Debate over Kurdistan Workers’ Party (PKK) leader Abdullah Öcalan, that continues to dominate Turkey’s political agenda, is “a great unconscionability”, said Kurdistan Communities Union (KCK) Executive Council co-chair Cemil Bayık.
Bayık argued that these debates, that intensified over recent days, are fostered by the ruling Justice and Development Party (AKP) and its far-right ally, the Nationalist People’s Party (MHP), to win the upcoming elections.
The KCK executive’s statement came after pre-election debates on a suspected meeting between Öcalan and Turkish government officials, alleged to be an attempt by the ruling AKP to gain the crucial Kurdish vote. Bayık mentioned the severe isolation on Öcalan and said, “If they are going to hold discussions on him, then they should also provide opportunities for Leader Apo to be a part of the discussions.”
The aim of these on-going discussions is to break Öcalan’s sphere of influence, according to Bayık.
“Our people, the peoples of Turkey, the forces of democracy and freedom, women, and youth, know the truth of Leader Apo very well,” said Bayık, adding that these methods will not weaken or neutralise the PKK leader.
Bayık said that Öcalan put his life at the service of the people, and had fought for them, and pointed out that Öcalan felt as much responsibility for the people of Turkey as he did for the Kurds.
“He wants Turkey to get rid of fascism, to democratise,” said Bayık, adding that the Turkish government does not want the country’s problems to be solved, that it is bound to a policy of war, and attempts to maintain power through war.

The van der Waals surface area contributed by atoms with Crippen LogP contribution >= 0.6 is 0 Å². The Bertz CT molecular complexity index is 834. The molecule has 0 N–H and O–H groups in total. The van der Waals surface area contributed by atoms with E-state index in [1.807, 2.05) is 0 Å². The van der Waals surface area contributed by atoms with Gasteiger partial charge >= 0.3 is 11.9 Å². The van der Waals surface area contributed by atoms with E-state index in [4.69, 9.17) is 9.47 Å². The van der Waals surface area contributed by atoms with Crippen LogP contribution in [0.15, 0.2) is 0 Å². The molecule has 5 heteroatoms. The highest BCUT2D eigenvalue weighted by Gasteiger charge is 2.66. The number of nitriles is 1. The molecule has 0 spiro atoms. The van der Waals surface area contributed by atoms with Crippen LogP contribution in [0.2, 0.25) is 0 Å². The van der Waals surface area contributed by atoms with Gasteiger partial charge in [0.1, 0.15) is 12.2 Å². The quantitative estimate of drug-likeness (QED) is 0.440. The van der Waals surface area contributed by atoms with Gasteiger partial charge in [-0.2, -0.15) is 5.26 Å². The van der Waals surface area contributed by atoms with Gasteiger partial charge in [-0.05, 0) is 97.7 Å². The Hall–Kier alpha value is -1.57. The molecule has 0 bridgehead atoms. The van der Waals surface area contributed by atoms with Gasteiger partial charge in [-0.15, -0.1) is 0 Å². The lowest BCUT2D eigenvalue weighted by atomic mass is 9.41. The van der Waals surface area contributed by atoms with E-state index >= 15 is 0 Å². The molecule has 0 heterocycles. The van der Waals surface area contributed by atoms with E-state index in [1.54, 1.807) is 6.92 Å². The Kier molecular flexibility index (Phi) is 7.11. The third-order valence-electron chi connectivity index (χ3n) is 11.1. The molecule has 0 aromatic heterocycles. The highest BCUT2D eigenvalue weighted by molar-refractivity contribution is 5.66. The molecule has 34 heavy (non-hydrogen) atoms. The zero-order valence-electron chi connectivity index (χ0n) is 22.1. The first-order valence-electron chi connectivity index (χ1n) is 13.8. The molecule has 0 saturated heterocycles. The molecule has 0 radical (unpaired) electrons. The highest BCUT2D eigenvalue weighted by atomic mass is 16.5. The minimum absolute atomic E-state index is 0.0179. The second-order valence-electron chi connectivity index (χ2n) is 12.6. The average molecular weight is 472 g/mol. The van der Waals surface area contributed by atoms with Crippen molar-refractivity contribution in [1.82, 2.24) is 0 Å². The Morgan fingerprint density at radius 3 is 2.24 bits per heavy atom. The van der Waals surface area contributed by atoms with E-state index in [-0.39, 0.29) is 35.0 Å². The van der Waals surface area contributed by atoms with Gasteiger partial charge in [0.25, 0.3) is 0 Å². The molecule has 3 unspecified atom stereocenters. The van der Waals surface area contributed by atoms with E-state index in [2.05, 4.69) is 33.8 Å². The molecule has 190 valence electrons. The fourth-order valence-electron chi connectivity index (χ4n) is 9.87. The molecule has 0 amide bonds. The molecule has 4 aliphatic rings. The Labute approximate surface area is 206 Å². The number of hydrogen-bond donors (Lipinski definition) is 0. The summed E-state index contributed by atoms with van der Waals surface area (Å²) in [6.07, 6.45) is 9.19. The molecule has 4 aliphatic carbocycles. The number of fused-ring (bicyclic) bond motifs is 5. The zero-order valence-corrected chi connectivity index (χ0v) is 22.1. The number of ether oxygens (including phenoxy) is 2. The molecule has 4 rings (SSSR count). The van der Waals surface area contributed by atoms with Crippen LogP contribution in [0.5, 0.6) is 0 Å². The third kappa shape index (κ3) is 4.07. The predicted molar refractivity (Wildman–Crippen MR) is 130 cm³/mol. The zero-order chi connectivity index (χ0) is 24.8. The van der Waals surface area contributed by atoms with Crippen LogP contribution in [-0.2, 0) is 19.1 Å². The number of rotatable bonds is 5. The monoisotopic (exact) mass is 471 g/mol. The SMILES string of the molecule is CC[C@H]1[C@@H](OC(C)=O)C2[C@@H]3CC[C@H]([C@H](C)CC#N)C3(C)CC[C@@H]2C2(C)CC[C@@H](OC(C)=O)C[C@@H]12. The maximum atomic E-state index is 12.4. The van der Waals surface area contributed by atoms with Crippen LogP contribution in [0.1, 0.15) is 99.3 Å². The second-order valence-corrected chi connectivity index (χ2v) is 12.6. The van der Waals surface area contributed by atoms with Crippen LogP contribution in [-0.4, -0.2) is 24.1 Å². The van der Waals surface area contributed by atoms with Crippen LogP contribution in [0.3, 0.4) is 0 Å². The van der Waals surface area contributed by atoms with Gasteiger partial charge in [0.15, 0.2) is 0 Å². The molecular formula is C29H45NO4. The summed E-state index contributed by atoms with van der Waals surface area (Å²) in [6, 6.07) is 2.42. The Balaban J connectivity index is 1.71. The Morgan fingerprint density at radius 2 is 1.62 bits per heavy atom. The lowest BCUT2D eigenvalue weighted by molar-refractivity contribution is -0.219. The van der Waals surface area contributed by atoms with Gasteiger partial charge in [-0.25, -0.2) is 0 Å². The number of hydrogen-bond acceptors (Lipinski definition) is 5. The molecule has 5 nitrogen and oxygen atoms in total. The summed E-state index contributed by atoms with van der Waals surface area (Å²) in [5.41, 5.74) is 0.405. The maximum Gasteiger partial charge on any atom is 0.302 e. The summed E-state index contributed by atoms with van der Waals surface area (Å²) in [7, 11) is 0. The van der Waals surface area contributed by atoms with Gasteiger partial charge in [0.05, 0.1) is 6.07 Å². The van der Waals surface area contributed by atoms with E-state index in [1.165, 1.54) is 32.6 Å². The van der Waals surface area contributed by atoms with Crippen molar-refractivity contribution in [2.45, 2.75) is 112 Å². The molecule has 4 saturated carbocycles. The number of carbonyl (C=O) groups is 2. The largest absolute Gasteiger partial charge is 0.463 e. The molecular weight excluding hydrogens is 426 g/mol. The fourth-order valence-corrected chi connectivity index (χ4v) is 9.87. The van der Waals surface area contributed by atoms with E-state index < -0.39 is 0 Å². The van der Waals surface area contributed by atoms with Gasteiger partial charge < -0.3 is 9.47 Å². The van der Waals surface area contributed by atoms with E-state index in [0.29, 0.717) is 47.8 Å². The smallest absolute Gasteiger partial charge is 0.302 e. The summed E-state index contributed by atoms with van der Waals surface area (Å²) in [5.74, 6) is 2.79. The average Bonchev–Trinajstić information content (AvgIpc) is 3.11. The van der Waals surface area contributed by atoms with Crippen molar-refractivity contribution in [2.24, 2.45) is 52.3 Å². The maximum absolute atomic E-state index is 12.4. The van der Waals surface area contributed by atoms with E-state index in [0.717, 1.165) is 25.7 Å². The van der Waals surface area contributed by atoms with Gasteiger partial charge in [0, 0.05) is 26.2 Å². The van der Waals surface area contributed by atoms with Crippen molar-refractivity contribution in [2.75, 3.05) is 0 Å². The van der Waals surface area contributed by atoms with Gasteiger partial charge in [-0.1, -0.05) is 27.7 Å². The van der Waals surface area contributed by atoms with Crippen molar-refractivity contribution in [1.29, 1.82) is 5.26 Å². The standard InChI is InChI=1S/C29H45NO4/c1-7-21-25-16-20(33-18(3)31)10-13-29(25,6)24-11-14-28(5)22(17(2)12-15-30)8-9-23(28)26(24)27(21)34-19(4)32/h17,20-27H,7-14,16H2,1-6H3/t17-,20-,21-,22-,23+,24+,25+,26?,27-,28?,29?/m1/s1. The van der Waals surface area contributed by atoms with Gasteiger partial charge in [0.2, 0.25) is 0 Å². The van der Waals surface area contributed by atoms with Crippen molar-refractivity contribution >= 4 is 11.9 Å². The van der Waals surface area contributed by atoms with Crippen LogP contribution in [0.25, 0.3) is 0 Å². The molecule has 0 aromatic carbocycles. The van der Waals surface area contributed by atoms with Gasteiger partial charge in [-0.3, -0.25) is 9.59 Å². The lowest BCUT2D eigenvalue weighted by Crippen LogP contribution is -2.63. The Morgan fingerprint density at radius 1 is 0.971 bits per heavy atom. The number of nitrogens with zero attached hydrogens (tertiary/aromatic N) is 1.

“But they can no longer deceive anyone,” said Bayık. “They used to deceive some people, however, today their true faces have been revealed in every sense. They cannot hide this. They use enmity again to hide it, but in this way, they destroy themselves.”
Bayık believes that if the AKP government comes to an end, it would be due to paradigms developed by Öcalan, and that those who do not see this reality will eventually lose.
International institutions must protect democracy by providing no assistance to the AKP-MHP government in Turkey, added Bayık.
“Of course, we understand that Turkey is a member of NATO, but these powers should no longer give unlimited aid to the Turkish state. They should hear the demands of the Kurdish people and fulfil their responsibilities accordingly,” concluded Bayık.